Graduate students move to unionize nationwide

Kaitlyn Schallhorn
Reporter

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  • Last week, UConn agreed to recognize its graduate students' union.
  • Yale graduate students have tried to gain recognition from their university for two decades.
  • Student-athletes aren’t the only college attendees attempting to unionize these days.

    Graduate students in the Nutmeg State are mobilizing and demanding their schools give them collective bargaining rights. Just last week, the University of Connecticut (UConn) agreed to recognize the UConn Graduate Employee Union/United Auto Workers union (GEU-UAW).

    “We have to make sure that those who do the research and the teaching get to have a say in how the research and teaching gets done.”   

    UConn’s graduate students union garnered support from more than 50 percent of the graduate student body, solidifying the administration-recognized union as the first in the state. But more than just being the first, a UAW spokesperson told Campus Reform that the swiftness and “constructive nature” the university showed towards the students’ initiative was “unprecedented” after the graduate students reached out to UAW last fall for support.

    Wasting no time, Yale University’s graduate students protested Wednesday in favor of a student union. The Connecticut Ivy League school’s graduate students have pushed futilely for the university to recognize them as a union for the past two decades.

    While UConn’s union victory seemed to add fuel to Yale’s students’ protest, a spokesperson for the university told Campus Reform that their decision “doesn’t legally” affect how Yale sees graduate student unions—which is not at all.

    “Yale University and the Graduate School have worked and will continue to work productively with faculty and students, including the Graduate Student Assembly, on the issues identified by the petition,” the university said in a statement emailed to Campus Reform. “We are committed to the best possible academic outcomes for our students.”

    But that doesn't seem to be enough for the Bulldogs; Wednesday’s protest in New Haven was organized by the Graduate Employees and Students Organization (GESO), the student organization not recognized by Yale.

    “We have to make sure that those who do the research and the teaching get to have a say in how the research and teaching gets done,” Antoine Lentacker, a doctoral student in the history department, said.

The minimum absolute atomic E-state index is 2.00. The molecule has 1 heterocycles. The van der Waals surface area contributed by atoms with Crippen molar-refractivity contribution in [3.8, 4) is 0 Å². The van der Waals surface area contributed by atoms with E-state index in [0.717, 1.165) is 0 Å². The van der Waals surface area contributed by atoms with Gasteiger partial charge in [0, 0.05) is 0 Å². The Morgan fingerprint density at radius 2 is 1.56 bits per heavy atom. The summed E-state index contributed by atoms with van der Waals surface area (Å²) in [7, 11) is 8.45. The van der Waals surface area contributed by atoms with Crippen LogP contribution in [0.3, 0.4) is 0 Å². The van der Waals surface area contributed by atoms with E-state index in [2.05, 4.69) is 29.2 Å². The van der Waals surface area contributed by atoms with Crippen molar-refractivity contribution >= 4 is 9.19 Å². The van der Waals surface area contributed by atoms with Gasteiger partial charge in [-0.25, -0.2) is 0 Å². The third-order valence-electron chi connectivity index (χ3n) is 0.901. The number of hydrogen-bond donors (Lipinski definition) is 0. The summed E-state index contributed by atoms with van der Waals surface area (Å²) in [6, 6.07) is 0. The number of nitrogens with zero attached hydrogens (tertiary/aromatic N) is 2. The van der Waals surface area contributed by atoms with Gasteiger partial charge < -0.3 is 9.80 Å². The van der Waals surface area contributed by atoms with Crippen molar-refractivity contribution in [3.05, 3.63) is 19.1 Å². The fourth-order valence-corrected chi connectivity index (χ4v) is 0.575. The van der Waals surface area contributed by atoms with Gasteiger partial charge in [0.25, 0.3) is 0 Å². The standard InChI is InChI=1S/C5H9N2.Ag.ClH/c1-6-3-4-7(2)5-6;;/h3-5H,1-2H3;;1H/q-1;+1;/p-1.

Yale graduate students’ desire to unionize isn’t completely far-fetched; 60 other institutions across the United States view their graduate students as university employees and recognize the unions that they form.

    About 300 miles south of New Haven, the University of Maryland (UMD) is also toying with the idea of unionization among its graduate students. Currently the school has what it calls a “meet-and-confer” system which includes a Graduate Assistant Advisory Council comprised of 12 elected graduate assistants. Those on the council meet with the graduate school dean and other members of Maryland’s administration every semester in order to voice concerns among the graduate student population.

    However, with UMD’s move to the Big Ten athletic conference in a few months, some graduate students don’t think the “meet-and-confer” system is enough.

    “Right now, [with meet-and-confer], we can advocate, but that is all we can do. It’s mediation, not an outlet,” Graduate Student Government David Colon-Cabrera told The Diamondback, Maryland’s student newspaper, last month.

    A UAW spokesperson told Campus Reform that UConn’s successful and speedy unionization was due in part to the high level of political support the graduate students gathered from Democratic lawmakers from across the state. Still, while UConn’s administration officially recognizes the union, they wish to remain neutral on the subject.

    UConn “would not seek to influence the decisions of any [graduate student] on the issue, but would recognize the UAW as their bargaining entity if a majority voted to seek representation,” Stephanie Reitz, a university spokesperson told Campus Reform. “It’s a procedural thing, mostly.”

    Reitz said that recognition by the university doesn’t give the unionized graduate students any additional benefits; it simply “streamlines the process.”

    A UAW spokesperson said that while the university may remain neutral on the on the issue, they expect to see the “same constructive spirit” in the bargaining process that is to come.

    “But bargaining is bargaining. I’m sure there will be some disagreements,” the spokesperson said.

    According to UConn’s student newspaper, The Daily Campus, graduate students are paid between $20,159 and $23,583 with health insurance options available for purchase between $200 and $1,622.

    Madelynn von Baeyer, a graduate student studying anthropology at UConn, told Campus Reform that it was easy to get graduate students on board.

    “We saw noticeable changes in our health benefits and fee increases over the past year,” she said. “There was a drastic decrease in our health benefits over the past two years.”

    Von Baeyer says she hopes that with the newly recognized union, graduate students at the Storrs, Conn. university will be able to lobby for health benefit increase, student fee waivers and wage increases.

    Follow the author of this article on Twitter: @katie0509

    Kaitlyn Schallhorn

    Kaitlyn Schallhorn

    Reporter

    Kaitlyn Schallhorn is a reporter with Campus Reform. Prior to joining Campus Reform, Kaitlyn was a reporter at Red Alert Politics and covered business and restaurants for the Alexandria Times.  

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